Mesopotamian myths touching on cosmic geography are obviously not intended to be taken literally, on pain of incoherence. In the Etana epic, Etana is supposed to fly to the heaven of Anu on the back of an eagle. How he is supposed to get through the solid floors of the lower and middle heavens is not said. In the Adapa myth, Adapa walks up the path to heaven. In Nergal and Ereshkigal, Nantar climbs a stairway to heaven. In the Enuma elish, the metaphor of eastern and western gates with bolts for the astral bodies to pass through (V.9–10), if read literally, presupposes the stars’ moving freely rather than being fixed in a solid dome. In the creation story Marduk filets the body of the dragon goddess Tiamat and, with one half of her body, stretches out the heavens and supports them with her crotch (V.61). But no ancient Babylonian gazing skyward expected to see the desiccated corpse of a dragon overhead, and no traveler ever expected to find the gigantic crotch of Tiamat propping up the heavens.

Moreover, we may infer from ancient Babylonian cosmological texts that mythological descriptions of the heavens as stone surfaces were not taken literally. According to the Babylonian astronomical texts known as the Astrolabes, dating at least to the middle Babylonian period, the fixed stars may be grouped into three “paths” as they move across the sky, each given the name of a deity. The central or equatorial band was called the path of Anu, the northerly band the path of Enlil, and the southerly band the path of Ea. Since according to the mythological texts the stars are inscribed on the surface of the lower heavens, this surface would have to be in constant motion in order to explain the rising and setting of the stars in the sky, a cosmic geography incompatible with the heavens’ being a solid dome resting on the earth at its horizon.

Worse problems still are posed by the motions of the planets, as well as the sun and the moon. For the ancient astrologers observed that the planets do not move in tandem with the fixed stars but wander across the heavens, sometimes standing still and even undergoing retrograde motion. Babylonian astronomers thus differentiated the planets (bibbu, wild sheep), including, in our nomenclature, Mercury, Venus, Mars, Jupiter, and Saturn, from the fixed stars (kakkabu). These planets, along with the sun and the moon, all move in a single band of their own across the sky, but this band cuts across the paths of Anu, Enlil, and Ea due to the tilt of the earth’s axis. As a result, the planets, as well as the sun and the moon, actually transition from the path of one deity to another, appearing at certain seasons of the year in the path of Anu, for example, and at other seasons in the path of Enlil (see figure).

These carefully charted observations on the part of ancient Mesopotamians are decisive against the literalistic interpretation of cosmographic texts that describe the heavens as a solid surface on which the stars are engraved.

So when it comes to the Genesis account of God’s creation of the so-called firmament (rāqîaʿ ), not much needs to be said. With the misinterpretation of Mesopotamian cosmogeography exposed, the main prop for interpreting the rāqîaʿ of Genesis 1 as a literal, solid dome falls away. Genesis 1 tells us virtually nothing about the nature of the rāqîaʿ nor whether the word is used figuratively or literally. The key to the meaning of rāqîaʿ as used in Genesis 1 comes in v. 8: “God called the rāqîaʿ Heaven (šāmāyim).” Šāmāyim is the word for skies. Rāqîaʿ thus denotes the sky or, expressing the notion of breadth, the skies. The ancient Hebrews could not possibly have thought that the sky is a solid dome in which the sun, moon, and stars are embedded, for these heavenly luminaries are observed to move through the sky, and that is why they serve to mark seasons and days and years (Genesis 1.14). Benjamin Smith has probably given the best characterization of the denotation of rāqîaʿ as “the whole sky, all that can be seen above the Earth from the surface.[2] Much more deserves to be said about this, and interested readers may find further discussion in my In Quest of the Historical Adam (Grand Rapids: Wm. B. Eerdmans, forthcoming).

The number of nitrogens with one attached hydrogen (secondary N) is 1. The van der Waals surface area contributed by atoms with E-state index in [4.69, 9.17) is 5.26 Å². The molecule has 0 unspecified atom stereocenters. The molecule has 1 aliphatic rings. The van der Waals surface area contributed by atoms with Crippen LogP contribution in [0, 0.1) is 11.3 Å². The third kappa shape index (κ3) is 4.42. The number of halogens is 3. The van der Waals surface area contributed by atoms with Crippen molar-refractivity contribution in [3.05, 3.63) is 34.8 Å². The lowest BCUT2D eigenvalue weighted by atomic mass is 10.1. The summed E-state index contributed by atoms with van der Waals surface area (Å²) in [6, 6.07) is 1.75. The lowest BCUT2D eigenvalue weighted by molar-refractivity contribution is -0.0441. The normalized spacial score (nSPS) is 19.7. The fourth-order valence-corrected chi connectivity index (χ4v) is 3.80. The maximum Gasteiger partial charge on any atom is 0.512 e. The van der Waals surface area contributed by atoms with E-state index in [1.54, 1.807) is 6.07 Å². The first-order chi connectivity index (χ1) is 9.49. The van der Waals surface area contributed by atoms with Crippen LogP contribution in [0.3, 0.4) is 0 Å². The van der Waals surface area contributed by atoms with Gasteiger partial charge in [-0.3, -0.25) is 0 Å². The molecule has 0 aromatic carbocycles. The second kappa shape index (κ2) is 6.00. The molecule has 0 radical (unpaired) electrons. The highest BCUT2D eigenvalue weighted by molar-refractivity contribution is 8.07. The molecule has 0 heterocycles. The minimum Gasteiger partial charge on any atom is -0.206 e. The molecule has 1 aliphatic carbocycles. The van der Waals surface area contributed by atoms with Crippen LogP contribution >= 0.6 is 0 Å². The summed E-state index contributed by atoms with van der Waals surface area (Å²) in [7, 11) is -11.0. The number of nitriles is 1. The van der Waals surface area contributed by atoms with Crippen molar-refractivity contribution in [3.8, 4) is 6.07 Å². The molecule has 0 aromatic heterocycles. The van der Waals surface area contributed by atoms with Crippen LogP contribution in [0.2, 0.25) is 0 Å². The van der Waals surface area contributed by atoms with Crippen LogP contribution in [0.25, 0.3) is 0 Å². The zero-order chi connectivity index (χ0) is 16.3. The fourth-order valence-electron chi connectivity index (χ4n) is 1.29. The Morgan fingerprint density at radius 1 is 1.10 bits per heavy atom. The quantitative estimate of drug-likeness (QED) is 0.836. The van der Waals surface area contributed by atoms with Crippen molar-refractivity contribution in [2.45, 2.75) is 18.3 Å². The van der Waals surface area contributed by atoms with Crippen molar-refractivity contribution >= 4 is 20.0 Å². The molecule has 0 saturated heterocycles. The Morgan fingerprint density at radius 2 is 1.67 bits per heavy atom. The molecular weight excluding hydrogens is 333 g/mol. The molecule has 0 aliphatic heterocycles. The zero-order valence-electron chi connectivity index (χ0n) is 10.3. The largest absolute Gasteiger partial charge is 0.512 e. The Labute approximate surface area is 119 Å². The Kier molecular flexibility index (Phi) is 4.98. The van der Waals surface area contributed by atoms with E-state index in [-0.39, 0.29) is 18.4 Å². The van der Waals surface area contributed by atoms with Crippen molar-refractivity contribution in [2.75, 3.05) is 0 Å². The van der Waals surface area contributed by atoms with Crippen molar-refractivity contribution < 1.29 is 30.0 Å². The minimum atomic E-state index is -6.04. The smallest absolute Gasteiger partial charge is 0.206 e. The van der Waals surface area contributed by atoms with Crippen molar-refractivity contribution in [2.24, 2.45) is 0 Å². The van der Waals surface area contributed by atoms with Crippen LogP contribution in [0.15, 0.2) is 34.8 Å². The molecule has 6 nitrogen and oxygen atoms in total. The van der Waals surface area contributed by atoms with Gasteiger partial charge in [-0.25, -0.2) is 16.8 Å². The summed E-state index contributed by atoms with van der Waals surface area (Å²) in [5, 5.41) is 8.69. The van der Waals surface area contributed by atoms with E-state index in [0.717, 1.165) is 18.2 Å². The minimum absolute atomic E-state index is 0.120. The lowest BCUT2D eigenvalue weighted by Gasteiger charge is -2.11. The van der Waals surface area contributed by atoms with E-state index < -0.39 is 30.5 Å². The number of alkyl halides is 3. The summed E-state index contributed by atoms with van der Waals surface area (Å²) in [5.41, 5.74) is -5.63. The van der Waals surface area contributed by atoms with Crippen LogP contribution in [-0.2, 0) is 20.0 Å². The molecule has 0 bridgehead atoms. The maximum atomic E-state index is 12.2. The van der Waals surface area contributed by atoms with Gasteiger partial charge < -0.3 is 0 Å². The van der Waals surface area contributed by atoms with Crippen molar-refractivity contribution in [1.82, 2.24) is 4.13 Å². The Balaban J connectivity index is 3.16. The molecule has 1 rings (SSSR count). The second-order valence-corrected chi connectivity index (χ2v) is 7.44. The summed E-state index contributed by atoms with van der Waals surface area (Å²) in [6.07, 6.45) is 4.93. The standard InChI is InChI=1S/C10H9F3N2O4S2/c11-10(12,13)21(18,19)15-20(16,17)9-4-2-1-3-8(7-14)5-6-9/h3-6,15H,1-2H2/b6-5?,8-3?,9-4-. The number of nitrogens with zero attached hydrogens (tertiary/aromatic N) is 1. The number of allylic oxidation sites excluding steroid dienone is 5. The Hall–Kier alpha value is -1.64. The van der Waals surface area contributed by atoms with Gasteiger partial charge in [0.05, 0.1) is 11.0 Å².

Back to your question, Meir, your appeal to the views of natives in Borneo (of all places!) as relevant to the interpretation of ancient Mesopotamian (or biblical) texts is astonishing. It exhibits the mentality of 19th century “armchair anthropologists” like J. G. Frazier whose uncritical lumping together of myths from different cultures and times is universally rejected today by folklorists.[3]  

Again, your merely citing I Enoch 18 without any attempt to understand it repeats the same error you made concerning Mesopotamian texts. I Enoch is late apocalyptic literature, Meir, and relates the visions of Enoch! Apocalyptic visions are filled with figurative imagery, such as this very citation so clearly exhibits, which no one thinks was intended to be taken literally. If you think Jewish apocalyptic literature was supposed to be taken literally, then good luck at convincing scholars!

I’d hate to see the remainder of your “list of quotes” if it’s just more of the same, Meir. A list of quotations is worthless without interpretation. You’ve obviously been influenced by the free-thought subculture that is mired in the 19th century and has little grasp of modern scholarship. I’d encourage you to begin to think critically about what you’ve been told, to approach texts with sensitivity to literary genre, and to try to understand, rather than merely quote, ancient texts.


[1] Wayne Horowitz, Mesopotamian Cosmic Geography (Winona Lake, IN: Eisenbrauns, 2011), xv. N.B. Horowitz equates metaphysical with mystical, terms he views as opposed to real.

[2] Benjamin D. Smith Jr., Genesis, Science, and the Beginning (Eugene: Wipf & Stock, 2018), 240.

[3] See this characterization by Alan Dundes in the introduction to Sacred Narrative: Readings in the Theory of Myth, ed. Alan Dundes (Berkeley: University of California Press, 1984), 3. Similarly, the work of Levy-Bruhl postulating a development from ancient man’s primitive mentality to contemporary man’s modern mentality is virtually universally rejected today.

- William Lane Craig